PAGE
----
Monday, March 2, 2015

Okay, but why are we doing this?

There are simple facts and figures that have gone into our decision to purge the excess. Brian and I are avid learners; blogs, books and documentaries are a great resource for that, but we also draw on life experience - seeing how other people live and talking about how we want to live. Here are our top 5 resources for understanding the madness behind our method!

1.  Currently being filmed: Minimalism: A Documentary About the Important Things. Click the link for sneak peaks! Best quote: "Life is better owning less." (CONFESSION: I almost shed a tear out of sheer joy and inspiration when watching the TINY HOME clip).

2. 20 ways Americans are blowing their money, it isn't pretty. Almost every one of these items is a part of how we minimal-ize our life. In a nutshell: Here's the top 10 list, in case clicking on the link is asking too much:
        10. Alcohol 9. Tobacco 8. Unused Gift Cards 7. Warranties That Cost as Much as the Product 6. Unused Gym Memberships 5. Lottery Tickets 4. Speeding and Traffic Tickets 3. Premium Cable Packages 2. Daily Coffee Trips 1. Wasted Energy
Best quote of the article:
The Huffington Post claims a person's chance of winning the lottery on a single ticket is one in 175 million. The odds of getting struck by lightning in your lifetime, being injured by a toilet this year, getting killed by a shark, and killed by an asteroid or comet are much more likely.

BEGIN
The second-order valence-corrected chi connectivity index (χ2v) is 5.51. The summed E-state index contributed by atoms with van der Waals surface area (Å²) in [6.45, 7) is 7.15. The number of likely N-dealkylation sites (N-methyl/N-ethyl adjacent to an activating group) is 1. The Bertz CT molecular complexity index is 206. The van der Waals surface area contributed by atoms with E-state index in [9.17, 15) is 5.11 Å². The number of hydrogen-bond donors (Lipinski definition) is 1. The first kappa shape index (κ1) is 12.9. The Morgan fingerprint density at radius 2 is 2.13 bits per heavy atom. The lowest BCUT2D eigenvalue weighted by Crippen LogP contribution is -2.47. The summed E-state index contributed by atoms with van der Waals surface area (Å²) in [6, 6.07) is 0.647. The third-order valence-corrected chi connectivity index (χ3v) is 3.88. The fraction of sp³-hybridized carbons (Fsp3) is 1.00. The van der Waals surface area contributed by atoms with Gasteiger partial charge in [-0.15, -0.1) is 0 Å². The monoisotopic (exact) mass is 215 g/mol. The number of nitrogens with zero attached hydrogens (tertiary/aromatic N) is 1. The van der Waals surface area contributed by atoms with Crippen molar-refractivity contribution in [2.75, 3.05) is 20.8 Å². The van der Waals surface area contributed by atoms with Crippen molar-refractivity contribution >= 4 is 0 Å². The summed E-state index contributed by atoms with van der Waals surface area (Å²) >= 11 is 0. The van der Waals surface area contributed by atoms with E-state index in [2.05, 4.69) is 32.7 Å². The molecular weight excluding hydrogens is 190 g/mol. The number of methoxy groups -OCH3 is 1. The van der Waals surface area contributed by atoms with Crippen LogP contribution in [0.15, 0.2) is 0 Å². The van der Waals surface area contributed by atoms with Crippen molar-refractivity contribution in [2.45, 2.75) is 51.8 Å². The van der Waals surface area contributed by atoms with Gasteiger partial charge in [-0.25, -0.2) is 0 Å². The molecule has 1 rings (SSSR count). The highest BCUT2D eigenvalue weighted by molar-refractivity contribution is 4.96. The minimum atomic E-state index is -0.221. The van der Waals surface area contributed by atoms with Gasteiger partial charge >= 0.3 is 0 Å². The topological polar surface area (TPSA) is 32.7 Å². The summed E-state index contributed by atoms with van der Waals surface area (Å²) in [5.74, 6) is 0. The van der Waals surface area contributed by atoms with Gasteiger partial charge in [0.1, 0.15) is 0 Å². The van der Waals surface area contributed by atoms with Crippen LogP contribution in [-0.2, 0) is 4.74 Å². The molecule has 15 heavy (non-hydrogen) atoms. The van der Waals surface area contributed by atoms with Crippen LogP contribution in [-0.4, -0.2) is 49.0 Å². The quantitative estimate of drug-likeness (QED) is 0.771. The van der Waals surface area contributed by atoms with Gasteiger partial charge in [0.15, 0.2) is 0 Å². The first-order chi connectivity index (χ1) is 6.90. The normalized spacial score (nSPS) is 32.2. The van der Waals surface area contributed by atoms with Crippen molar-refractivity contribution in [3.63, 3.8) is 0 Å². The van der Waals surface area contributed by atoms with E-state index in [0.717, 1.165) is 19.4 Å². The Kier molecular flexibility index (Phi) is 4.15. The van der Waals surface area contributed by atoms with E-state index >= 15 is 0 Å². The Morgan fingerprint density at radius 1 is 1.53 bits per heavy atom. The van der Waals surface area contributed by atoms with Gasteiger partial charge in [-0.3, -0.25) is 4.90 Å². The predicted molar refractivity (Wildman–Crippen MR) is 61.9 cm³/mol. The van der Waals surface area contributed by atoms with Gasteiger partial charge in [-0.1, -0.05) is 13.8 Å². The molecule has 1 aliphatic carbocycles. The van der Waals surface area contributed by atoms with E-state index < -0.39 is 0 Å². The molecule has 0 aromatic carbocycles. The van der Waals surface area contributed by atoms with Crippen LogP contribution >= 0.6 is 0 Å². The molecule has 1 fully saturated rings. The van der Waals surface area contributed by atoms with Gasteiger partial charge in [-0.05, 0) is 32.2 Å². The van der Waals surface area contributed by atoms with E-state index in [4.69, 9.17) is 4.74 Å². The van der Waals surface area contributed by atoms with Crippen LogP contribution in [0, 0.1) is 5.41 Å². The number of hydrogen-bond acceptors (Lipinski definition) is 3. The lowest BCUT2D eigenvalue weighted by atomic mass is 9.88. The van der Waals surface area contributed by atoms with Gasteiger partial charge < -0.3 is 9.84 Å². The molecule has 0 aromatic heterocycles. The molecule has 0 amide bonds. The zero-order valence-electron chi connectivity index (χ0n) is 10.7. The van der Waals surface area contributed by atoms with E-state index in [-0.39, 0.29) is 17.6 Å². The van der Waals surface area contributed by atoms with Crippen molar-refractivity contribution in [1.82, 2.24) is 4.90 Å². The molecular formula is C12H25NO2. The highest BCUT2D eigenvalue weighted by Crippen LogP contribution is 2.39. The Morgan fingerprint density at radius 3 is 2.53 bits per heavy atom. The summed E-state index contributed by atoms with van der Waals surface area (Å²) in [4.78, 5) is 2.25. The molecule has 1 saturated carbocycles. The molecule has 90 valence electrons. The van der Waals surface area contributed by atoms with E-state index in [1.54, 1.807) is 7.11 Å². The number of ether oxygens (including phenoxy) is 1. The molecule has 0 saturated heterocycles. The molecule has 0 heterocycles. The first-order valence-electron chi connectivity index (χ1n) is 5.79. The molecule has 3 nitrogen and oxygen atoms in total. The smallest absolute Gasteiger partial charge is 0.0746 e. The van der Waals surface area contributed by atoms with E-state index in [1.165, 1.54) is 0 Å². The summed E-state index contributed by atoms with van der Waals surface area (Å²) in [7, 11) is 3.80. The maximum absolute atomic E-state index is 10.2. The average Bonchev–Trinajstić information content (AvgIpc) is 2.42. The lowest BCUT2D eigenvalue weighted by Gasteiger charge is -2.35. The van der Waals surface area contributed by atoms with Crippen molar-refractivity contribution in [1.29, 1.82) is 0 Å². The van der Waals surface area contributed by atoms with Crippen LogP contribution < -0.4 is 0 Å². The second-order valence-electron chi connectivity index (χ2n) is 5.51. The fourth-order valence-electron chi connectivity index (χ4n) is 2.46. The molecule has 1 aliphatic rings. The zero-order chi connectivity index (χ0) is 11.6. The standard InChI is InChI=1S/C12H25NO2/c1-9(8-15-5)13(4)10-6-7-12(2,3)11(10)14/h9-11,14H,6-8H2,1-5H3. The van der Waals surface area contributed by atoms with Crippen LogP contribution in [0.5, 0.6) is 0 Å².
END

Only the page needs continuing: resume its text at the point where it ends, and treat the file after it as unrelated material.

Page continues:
Want to minimal-ize your life? Cut out all that junk! Seriously use less, buy less, less, less, lessssss. It's honestly not hard. Sometimes you just have to deny yourself those American "necessities". Check out the next resource if you feel passionate that being a human being = consuming.

3. The show Hoarders on A&E, the more you watch, the more you're shocked. Don't use the excuse that you would never let it get that bad - consumption is consumption, excess is excess even if it isn't quite to that point where your house is condemned and Adult Protective Services shows up at your front door with a psychiatrist.

2. How much stuffs do we all got? This article is a bit dated but we can assume that consumerism has only increased in the last 3 years. In a nutshell: we have thousands of items the article states one family home had 2,260 visible items tallied in 3 bedrooms (average amount of items in US household = 300,000) - so our quest to get rid of just one item each per week should fare just fine. In fact it might not even make a dent in the average household, lucky for us we only have one bedroom. Best quote of the article:
“If everyday life in the first few years of the twenty-first century has been characterized by anything... it is the American family’s willingness to work hard and shop hard, purchasing one well-marketed new product after another and taking on debt in a vigorous show of consumerism.”
1. But the biggest motivator in minimal-izing was our own motivation and priorities as a couple. You can make or break your own excuses, but for us it just isn't about consumption. It's about spending time together and exploring the world, one minimalist vacation at a time (Stay tuned for more on traveling as a minimalist)

Need to consume more knowledge? Check out these links:
The State of Consumption Today
8 Simple Living Blogs
This isn't a link: Count how many items are visible in the room you are currently sitting in, are you okay with that number? I'm not okay with my numbers, sad face.

Need not,
Brian and Josey

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